Deep free trade agreements (FTAs) are key to trade-led growth in Asia. Deep FTAs can support a comprehensive regional agenda for liberalization covering reductions in barriers to goods and services trade as well as opening new areas beyond the current purview of WTO negotiations (like investment, trade facilitation, competition, government procurement and intellectual property). Deep agreements can also help lock in structural reforms at national-level and promote implementation of second generation reforms. Accordingly, deep FTAs are useful for opening markets and removing obstacles to the spread of production networks throughout Asia and the Pacific. The depth of FTAs among Asia’s developing giants—the People’s Republic of China (PRC) and India—is a topical issue.
By Alejandro Jara. Posted August 22, 2012
The Doha Round of the World Trade Organization (WTO) negotiations has been stalled since July 2008. To try to end this impasse, the leaders of the G-20 pledged at their summit in Seoul in November 2010 that negotiations should be concluded by the end of 2011. Since a consensus among the G-5—the European Union, Brazil, the People’s Republic of China (PRC), India, and the United States—would be required for this to happen, the negotiations fell mainly into the hands of these members. However, much to the disappointment of the rest of the World Trade Organization (WTO) membership, in April 2011 the G-5 announced that their differences were too wide and that they would stop looking for a breakthrough. As a result, the target of concluding the Doha Round by the end of the year was not met.
The decades leading to the current global economic turmoil saw many developing countries attempt to pursue the East Asian development model, which is widely perceived to have been export-led. Is such growth possible in the post-crisis world with shrinking global imbalances? Historical data may provide useful clues. Our paper, titled "Can Asia Sustain an Export-Led Growth Strategy in the Aftermath of the Global Crisis? An Empirical Exploration", finds that Asian growth in the pre-crisis period was significantly correlated with the proportion of their manufactured exports that were sold in industrialized country markets. Given this evidence, Asian exports to other developing countries may not be good substitutes for their exports to developed countries. The policy implication is clear: a deceleration of exports to industrialized countries may limit prospects for post-crisis growth even if exports to other developing countries pick up the slack. Asian policy makers should, therefore, be more willing than ever to experiment with new paths to technological catch up.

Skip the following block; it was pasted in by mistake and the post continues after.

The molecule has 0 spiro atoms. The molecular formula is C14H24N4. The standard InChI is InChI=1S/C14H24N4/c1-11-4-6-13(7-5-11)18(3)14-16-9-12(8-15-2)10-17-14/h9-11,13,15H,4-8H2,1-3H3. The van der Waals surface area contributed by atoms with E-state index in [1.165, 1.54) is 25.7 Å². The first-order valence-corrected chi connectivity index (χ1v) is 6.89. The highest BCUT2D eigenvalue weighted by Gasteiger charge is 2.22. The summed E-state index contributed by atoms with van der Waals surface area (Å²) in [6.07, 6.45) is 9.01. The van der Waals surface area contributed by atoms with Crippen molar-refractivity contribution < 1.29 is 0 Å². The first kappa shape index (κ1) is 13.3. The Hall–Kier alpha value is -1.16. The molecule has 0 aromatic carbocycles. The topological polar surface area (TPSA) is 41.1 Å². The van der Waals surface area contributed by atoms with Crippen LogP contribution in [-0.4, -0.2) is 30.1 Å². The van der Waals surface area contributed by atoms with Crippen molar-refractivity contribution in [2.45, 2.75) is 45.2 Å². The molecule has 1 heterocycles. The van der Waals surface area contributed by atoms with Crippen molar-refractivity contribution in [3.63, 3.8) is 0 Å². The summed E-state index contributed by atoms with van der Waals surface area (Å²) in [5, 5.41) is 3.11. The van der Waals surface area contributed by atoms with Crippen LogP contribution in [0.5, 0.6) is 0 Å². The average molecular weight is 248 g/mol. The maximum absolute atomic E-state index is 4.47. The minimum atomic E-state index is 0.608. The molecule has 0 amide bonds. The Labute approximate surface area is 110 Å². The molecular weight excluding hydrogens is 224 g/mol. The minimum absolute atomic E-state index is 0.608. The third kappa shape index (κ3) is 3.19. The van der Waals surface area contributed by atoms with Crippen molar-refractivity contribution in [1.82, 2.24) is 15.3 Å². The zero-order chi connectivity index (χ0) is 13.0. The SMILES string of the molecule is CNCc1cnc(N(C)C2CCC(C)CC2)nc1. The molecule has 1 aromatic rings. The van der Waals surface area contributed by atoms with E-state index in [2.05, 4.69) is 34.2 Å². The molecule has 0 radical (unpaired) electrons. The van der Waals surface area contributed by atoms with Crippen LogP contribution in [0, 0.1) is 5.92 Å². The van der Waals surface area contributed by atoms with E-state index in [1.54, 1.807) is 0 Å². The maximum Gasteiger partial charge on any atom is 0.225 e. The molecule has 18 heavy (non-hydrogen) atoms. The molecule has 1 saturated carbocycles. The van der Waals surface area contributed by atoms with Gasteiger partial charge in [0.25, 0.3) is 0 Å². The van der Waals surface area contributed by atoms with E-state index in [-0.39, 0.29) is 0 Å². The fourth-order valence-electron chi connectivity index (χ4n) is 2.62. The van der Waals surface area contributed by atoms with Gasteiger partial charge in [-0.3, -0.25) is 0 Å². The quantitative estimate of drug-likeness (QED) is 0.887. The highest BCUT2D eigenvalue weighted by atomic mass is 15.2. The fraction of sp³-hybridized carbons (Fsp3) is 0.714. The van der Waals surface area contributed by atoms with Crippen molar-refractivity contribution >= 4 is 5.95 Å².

East Asia’s attitude toward free trade agreements (FTAs) has changed. Slow progress in global trade talks has led to a surge in FTAs across Asia. With the World Trade Organization (WTO) Doha Round trade talks stalled, Asian countries see FTAs as a way of liberalizing trade and investment and sustaining economic recovery. The number of signed and implemented FTAs in the region has increased from three in 2000 to more than 60 in 2012, sparking concerns about an Asian “noodle bowl” of agreements. Critics worry about overlapping rules of origin (ROOs) requirements, which may be costly to business, especially small and medium-sized enterprises (SMEs), and argue that this wave of agreements will undermine the multilateral liberalisation process. A search for pragmatic and innovative ways to untangle the noodle bowl of Asia’s free trade agreements is needed.
By Masahiro Kawai. Posted April 2, 2012
The formation of a Free Trade Area of the Asia–Pacific (FTAAP) has been intensively discussed in recent years. However, it is anticipated that such an Asia-Pacific Economic Cooperation (APEC)-wide FTA would take many years to negotiate and involve numerous studies among all the APEC members, currently 21 in number. The Trans-Pacific Partnership (TPP) could be a viable alternative. It is intended to be a “high-quality, comprehensive 21st century FTA” that will promote economic integration in the Asia-Pacific region. In addition to deep commitments to tariff reductions, it aims to cover services trade, investment, intellectual property, government procurement, competition policy, labor, the environment, and many other issues affecting trade and investment.